Finally we go on another hundred years to the time when Ezra and Nehemiah were restoring Jerusalem after the exile. A group of Arab tribes are mentioned as opposing the rebuilding of the walls of Jerusalem. They were led by "Samballat the Horonite, Tobiah the Ammonite, and Geshem the Arab" (Nehemiah 2:19, 4:7, 6:1, see 13:23). This is further evidence to prove that throughout the Jewish Bible and fourteen centuries after the death of Ishmael the original grouping of Arab tribes was still known among the Jewish people.

As among present day Europeans, there were often squabbles over territorial boundaries, and there could be vicious wars. But the constant throughout Old Testament history was a continual hostility between the Arabs outside the land of Canaan and the Jewish inhabitants of the land which was called Canaan till the invasion under Joshua. And the frequent periods of hostility continue to this day.

In previous chapters we have noted that communication between Israel and her Arab neighbors was possible because they had the common language which Abraham and his sons learned in Canaan. Modern scholars call this language West Semitic, but according to the biblical terminology this was a Hamitic language (Genesis 10:6, 15) which had displaced the previous Sumerian (Shemitic) language that Abraham had spoken in Ur (Genesis 10:21-24, 11:10-32, see the Introduction to this book). This meant that both Jews and Arabs were originally Sumerian by race, but they spoke the language of Canaan, which was a dialect of the Aramaic language that was understood all over the Arab lands.

From the beginning of the Christian era there is no need to repeat the huge amount of historical information that is available about the Arab people. Though Jesus was a Jew, and his followers were called Christians, the faith which he taught was the faith of Abraham. He was opposed by the Pharisee legalists on the one hand and Sadduccee priestly class on the other (Matthew 9:14, 16:1, 6-12, 23:1-32, ). And we have suggested that the original Abrahamic faith of Ishmael had no time for legalistic rules of behavior, or for priests offering sacrifice in elaborate temples. The Sadduccees did not believe in the resurrection of the body, whereas this became an essential part of Arab theology. And like Jesus, Ishmael continued his father Abraham's very personal relationship to God as Father and friend. That had always made the idea of making an idol of God totally abhorrent.

That is why it is not surprising that the life and teachings of Jesus were very appealing to the Arab people.. Whereas the Christian churches were viciously persecuted in the Roman empire till the conversion of the Emperor Constantine in AD 312, there was a mushrooming of churches growing to the east during the first four centuries of the Christian era. There were hundreds of churches established in all the Arab tribes we have listed. Among the bishops at the Synod of Antioch in 364 Theotinus is listed as Bishop of the Arabs (John Foster, Church History, AD 29-500, 1972, p.109). By the time of Muhammad in the seventh century there were still five churches in the area of Bahrein located at Hatta, Darin, Masmahia, Tylus Island (Bahrein) and Hegha (Mary Heolund, Atlas of the Early Church World, 1958. p. 36). But without an Arabic Bible it was impossible for ordinary people to distinguish Christian teaching from Islam, and it seems probable that the vast majority of Arab Christians at that time became Muslim.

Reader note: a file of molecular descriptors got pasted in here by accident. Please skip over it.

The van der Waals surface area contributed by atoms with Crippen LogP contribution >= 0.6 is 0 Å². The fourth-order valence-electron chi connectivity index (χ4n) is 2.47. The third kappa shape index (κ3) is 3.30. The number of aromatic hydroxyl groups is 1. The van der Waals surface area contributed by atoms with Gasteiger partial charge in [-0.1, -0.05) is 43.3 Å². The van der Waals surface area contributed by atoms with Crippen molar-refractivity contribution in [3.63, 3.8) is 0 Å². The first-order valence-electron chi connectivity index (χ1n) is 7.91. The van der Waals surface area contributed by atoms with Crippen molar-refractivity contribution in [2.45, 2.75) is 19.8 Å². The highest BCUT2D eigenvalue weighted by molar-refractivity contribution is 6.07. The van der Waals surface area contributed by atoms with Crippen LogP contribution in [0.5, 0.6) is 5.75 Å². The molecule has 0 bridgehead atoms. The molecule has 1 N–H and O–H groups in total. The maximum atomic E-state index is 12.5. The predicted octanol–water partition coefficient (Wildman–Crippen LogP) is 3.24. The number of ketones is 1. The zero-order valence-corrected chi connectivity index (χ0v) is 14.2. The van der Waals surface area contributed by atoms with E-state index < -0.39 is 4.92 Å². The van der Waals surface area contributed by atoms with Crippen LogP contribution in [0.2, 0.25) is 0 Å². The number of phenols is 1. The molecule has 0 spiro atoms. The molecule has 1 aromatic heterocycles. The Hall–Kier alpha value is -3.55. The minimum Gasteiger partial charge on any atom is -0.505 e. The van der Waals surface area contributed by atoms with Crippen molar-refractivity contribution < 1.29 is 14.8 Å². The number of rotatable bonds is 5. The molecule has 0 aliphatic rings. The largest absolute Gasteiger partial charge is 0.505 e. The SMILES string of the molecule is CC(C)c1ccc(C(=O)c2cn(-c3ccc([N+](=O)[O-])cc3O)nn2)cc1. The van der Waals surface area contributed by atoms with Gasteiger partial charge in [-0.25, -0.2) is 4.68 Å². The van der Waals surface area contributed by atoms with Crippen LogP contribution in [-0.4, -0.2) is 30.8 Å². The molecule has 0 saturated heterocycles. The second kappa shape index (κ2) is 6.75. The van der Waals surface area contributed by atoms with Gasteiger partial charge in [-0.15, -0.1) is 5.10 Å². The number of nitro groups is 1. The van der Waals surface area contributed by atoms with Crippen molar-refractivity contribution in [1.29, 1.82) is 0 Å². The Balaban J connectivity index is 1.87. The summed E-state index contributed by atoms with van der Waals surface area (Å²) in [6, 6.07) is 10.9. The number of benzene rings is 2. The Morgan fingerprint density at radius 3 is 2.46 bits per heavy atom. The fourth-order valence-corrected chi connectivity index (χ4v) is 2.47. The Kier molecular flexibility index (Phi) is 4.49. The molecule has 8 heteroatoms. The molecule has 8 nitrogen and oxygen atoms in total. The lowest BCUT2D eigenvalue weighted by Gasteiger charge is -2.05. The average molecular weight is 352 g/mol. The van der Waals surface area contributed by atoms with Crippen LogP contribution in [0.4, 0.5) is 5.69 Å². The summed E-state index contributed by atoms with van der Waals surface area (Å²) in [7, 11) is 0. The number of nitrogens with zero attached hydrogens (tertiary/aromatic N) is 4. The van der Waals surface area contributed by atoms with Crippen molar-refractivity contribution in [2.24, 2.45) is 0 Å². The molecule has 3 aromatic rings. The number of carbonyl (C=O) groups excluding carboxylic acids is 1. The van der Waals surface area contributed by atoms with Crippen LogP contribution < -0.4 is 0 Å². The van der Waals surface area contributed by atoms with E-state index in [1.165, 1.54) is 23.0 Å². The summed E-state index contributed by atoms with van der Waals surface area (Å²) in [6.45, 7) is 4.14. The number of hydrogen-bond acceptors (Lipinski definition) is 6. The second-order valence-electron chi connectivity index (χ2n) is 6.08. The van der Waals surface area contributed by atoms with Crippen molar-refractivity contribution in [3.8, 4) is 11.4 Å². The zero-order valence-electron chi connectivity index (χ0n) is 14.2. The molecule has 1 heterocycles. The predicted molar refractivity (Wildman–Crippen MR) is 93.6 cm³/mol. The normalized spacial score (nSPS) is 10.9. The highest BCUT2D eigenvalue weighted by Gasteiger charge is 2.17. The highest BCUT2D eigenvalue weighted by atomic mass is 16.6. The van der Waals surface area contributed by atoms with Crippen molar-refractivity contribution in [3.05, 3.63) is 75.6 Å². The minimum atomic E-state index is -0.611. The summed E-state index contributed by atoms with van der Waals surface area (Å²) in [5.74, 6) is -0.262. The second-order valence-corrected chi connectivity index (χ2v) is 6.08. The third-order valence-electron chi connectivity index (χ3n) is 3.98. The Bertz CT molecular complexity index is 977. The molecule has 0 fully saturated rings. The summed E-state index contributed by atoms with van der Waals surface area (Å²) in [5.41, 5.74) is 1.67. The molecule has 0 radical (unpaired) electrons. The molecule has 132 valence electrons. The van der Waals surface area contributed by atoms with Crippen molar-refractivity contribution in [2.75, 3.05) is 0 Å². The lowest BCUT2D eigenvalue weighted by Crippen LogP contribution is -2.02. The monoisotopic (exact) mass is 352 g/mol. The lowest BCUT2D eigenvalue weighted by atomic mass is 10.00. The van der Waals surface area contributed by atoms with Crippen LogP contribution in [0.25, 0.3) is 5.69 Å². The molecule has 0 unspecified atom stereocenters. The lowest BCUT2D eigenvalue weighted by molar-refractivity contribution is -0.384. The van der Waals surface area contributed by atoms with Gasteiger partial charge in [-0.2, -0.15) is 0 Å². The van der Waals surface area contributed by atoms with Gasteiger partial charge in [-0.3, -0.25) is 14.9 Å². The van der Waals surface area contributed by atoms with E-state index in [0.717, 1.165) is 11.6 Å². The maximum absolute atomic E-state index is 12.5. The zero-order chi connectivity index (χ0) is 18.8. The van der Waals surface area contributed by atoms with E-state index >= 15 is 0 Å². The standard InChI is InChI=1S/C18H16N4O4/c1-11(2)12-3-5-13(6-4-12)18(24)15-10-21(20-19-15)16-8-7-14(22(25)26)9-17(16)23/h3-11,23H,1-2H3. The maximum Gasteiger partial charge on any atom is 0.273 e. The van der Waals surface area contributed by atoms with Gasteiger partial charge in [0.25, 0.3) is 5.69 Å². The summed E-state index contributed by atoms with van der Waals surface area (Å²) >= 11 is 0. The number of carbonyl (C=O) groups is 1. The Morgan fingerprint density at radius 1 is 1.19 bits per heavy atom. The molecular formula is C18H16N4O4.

When Muhammad became a prophet, and wrote the Qur'an, he certainly could not have distinguished his message from what we have called the faith of Abraham. He believed in one God, required circumcision for male children and converts, and had no time for priests and temples. He was totally opposed to idolatry. As we have seen, there were Arab tribes such as the Ammonites and Moabites, who fell into the hands of priests who taught them pagan idolatrous practices. This had occured in Mecca before Muhammad was able to cleanse the Kaaba from idols and heathen images on its walls. But most of his work was restoring the genuine faith of Abraham and Ishmael among the Arab people. And politically he was able to reunite the many feuding Arab tribes and form them into one brotherhood. That is the vision we have suggested goes back to Ishmael the founder of the Arab people.

What remains for Arabs, Jews, and Christians as we enter the next millenium is to fulfill the third part of the original promise to Abraham. God is interested in each nation having a land, and each nation prospering and multiplying, but the real concern of His heart is that all nations should be blessed by the faith of Abraham (Genesis 12:1-3).